Who created ninjago ? When Animal Logic first embarked on the computer-animated The LEGO Movie, released in 2014, it wasn’t clear how an entire world and its characters could be made in CG from the famous plastic bricks. But the studio invested heavily in a dedicated pipeline and new tools and techniques to pull it off, and then took things even further for 2017’s The LEGO Batman Movie.
Now with The LEGO Ninjago Movie, inspired by the line of martial arts toys from LEGO, Animal Logic has had to once again re-think its approach to animating bricks and take on several fresh challenges, including animating kung fu action, rendering natural environments and even – spoiler alert – crafting a photorealistic cat.
NINJA STYLE, IN LEGO FORM
Early on in production, LEGO Ninjago director Charlie Bean tasked Animal Logic with imbuing this new adventure with a partic- ular style that combined the genres of kung fu, monster movies and the films of director John Hughes.
On top of that, LEGO Ninjago had to feel – just as in the previous films – like it was made by hand and with astop-motion feel remi- niscent of ‘brick films’. Animal Logic had established that look and feel in its approach to animation, for example, by not rendering motion blur on the minifigures (minifigs) and by adhering to a number of clear rules; most importantly, that almost everything was made from ‘legal’ LEGO bricks.
Indeed, Animal Logic’s pipeline for these LEGO films is built entirely around the brick. It begins with the use of LEGO Digital Designer (LDD), a product anyone can use to construct LEGO forms from legal LEGO bricks. These are then brought into Autodesk’s Maya for further modeling and surfacing. Rigging, animation and layout are done in Softimage XSI, and effects made possible in Side Effects Software’s Houdini. Shading and rendering is handled in Animal Logic’s proprietary path tracer Glimpse, developed during the original LEGO Movie. Compositing is done in The Foundry’s NUKE.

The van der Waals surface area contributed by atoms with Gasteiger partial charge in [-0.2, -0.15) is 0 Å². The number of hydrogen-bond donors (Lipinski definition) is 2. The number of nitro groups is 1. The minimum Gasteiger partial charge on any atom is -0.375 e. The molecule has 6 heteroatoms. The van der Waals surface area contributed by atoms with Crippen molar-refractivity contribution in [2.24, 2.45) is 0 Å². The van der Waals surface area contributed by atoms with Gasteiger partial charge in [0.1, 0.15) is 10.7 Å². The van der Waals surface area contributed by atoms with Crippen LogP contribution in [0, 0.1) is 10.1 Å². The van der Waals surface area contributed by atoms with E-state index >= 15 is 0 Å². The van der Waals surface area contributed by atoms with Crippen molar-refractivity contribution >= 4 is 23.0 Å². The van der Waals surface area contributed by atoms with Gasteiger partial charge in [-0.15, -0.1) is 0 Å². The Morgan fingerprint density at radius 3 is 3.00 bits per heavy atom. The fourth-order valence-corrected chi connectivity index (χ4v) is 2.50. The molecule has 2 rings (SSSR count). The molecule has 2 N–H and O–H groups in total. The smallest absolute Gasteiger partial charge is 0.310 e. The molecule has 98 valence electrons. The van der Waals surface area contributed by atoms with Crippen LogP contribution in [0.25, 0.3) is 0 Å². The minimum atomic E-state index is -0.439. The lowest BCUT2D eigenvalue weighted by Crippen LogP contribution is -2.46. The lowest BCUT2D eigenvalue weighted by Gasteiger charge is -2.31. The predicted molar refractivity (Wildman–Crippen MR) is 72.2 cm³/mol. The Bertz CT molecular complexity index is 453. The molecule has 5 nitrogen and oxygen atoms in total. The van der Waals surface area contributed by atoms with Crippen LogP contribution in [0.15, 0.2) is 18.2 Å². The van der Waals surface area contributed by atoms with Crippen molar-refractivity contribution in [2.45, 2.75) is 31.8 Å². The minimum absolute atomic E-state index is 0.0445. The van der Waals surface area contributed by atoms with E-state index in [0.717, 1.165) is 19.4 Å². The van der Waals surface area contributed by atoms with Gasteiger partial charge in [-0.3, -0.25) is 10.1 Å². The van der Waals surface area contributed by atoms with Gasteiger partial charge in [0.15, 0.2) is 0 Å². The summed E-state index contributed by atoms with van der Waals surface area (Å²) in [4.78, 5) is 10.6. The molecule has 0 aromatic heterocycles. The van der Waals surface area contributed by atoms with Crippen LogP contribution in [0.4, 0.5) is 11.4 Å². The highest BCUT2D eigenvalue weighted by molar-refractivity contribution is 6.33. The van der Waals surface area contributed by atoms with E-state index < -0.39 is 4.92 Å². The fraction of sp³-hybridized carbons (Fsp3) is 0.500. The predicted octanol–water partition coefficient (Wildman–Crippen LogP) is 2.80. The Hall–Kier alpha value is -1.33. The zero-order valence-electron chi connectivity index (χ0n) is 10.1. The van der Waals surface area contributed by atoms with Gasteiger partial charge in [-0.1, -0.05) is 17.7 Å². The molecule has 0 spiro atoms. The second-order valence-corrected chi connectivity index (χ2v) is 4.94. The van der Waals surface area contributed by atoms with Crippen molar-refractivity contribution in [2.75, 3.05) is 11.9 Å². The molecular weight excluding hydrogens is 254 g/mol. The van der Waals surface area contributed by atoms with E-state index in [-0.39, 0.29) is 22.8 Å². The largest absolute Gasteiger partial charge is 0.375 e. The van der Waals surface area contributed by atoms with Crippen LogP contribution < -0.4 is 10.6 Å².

NEW LOCATIONS, NEW APPROACHES
Many elements of LEGO Ninjago still made use of this brick pipeline – from the film’s buildings and city to the Mechs within, which the main characters battle. But the film also introduced a natural environment full of vegetation, water, sand, rocks and soil that Animal Logic would have to create in CG, albeit at the same scale as a minifig.
“That was the director’s dream and goal from the beginning,” notes CG Supervisor Greg Jowle. “The film had to feel akin to a child playing in the backyard at a macro level with their little LEGO pieces. We aimed at everything being miniaturized.”
This included vegetation, re-created to appear as if from the real world, but at LEGO minifig scale. “An obvious place to start became bonsai trees,” says Jowle. “We went to a bonsai place and did reference shoots. We looked at moss for different grasses. We also mixed in common house plants to remind people of the scale that we were in. We’d throw in plants where the leaves were smaller than our hands, but for the minifigures they were bigger than their entire body.”
In previous LEGO film outings, effects simulations had been replicated at a brick level. For Ninjago, there was more scope to simulate phenomena such as water, sand, explosions and smoke as real-world effects. However, it was still at a minifig scale and sometimes with a certain LEGO style.
“There’s a scene in the film where the characters pop out of water,” notes FX Supervisor Miles Green. “In reality, often water just sheets off LEGO pieces and they look completely dry. But we wanted to show they were wet so we would stick a little spritz of water on them.”
Simulating water, which was done in Houdini, also proved complicated because animation of the characters had a stop-motion style (mostly done on 2s). Water sims did not work well this way.